An exploration of the life of a lesser-known Medici: Alessandro (1510-1537).
Fletcher (History and Heritage/Swansea Univ.; Diplomacy in Renaissance Rome: The Rise of the Resident Ambassador, 2015, etc.) displays an excellent comprehension of the Medici family and Renaissance political maneuvering. The connections between ruling and royal families, intermarriages, feuds, and assassinations can boggle the mind, but she carefully separates friends from enemies (often, one became the other). Alessandro’s appointment as Duke of Florence was thanks in great part to his uncle Pope Clement VII and Holy Roman Emperor Charles V. Alessandro and his cousin Ippolito were both illegitimate, but Alessandro was always referred to as “Moor,” and Ippolito was favored. Alessandro's mother was a dark-skinned maid, and while he was also dark-skinned, in 16th-century Italy, few knew of his ethnicity, and racism was not as pronounced as now. Pope Leo X, also an uncle, favored his nephews, educating them and slating Ippolito to take over power in Florence. For unknown reasons—although Ippolito’s expulsion from Rome for vandalism might play a part—Leo switched his support to Alessandro, creating an enemy of Ippolito. Alessandro was especially gifted in the stately arts and ensured the power of his family for longer than would have been possible without him. His peacemaking at the Treaty of Barcelona guaranteed the Medici’s power in Florence, and he also secured the marriage of Catherine de’ Medici to the French king. Alessandro may have been tyrannical and savage, but then again, maybe not. The author mostly leaves readers to sort it out, carefully noting his subject’s politics and accomplishments during his short six-year reign.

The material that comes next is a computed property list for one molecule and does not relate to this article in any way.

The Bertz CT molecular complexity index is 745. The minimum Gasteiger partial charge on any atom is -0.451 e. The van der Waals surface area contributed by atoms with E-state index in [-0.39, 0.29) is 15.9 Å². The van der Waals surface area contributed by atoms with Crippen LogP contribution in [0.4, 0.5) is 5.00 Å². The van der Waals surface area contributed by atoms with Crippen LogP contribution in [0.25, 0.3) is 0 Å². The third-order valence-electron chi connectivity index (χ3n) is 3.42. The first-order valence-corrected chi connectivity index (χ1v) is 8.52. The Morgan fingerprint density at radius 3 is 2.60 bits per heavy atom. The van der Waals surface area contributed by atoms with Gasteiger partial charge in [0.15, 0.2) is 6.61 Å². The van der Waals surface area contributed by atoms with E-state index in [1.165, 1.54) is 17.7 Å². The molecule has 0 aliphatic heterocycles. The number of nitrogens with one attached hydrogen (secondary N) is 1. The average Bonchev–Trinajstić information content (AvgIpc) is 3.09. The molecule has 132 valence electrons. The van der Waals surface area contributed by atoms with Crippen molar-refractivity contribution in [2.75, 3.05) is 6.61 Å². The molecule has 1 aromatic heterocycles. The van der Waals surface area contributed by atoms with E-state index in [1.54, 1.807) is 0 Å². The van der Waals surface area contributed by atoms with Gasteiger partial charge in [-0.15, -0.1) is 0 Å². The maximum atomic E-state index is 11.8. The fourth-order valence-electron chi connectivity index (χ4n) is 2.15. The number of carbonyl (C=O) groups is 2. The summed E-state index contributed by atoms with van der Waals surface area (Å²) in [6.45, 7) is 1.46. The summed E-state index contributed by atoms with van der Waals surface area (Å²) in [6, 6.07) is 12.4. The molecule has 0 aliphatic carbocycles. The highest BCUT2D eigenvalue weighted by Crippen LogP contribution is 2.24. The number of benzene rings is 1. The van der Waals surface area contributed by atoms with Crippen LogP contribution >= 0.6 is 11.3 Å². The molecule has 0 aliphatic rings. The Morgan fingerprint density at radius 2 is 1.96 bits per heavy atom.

Medici fans will expand their awareness of the family’s broad reach, and Renaissance students will discover Machiavelli’s models for The Prince.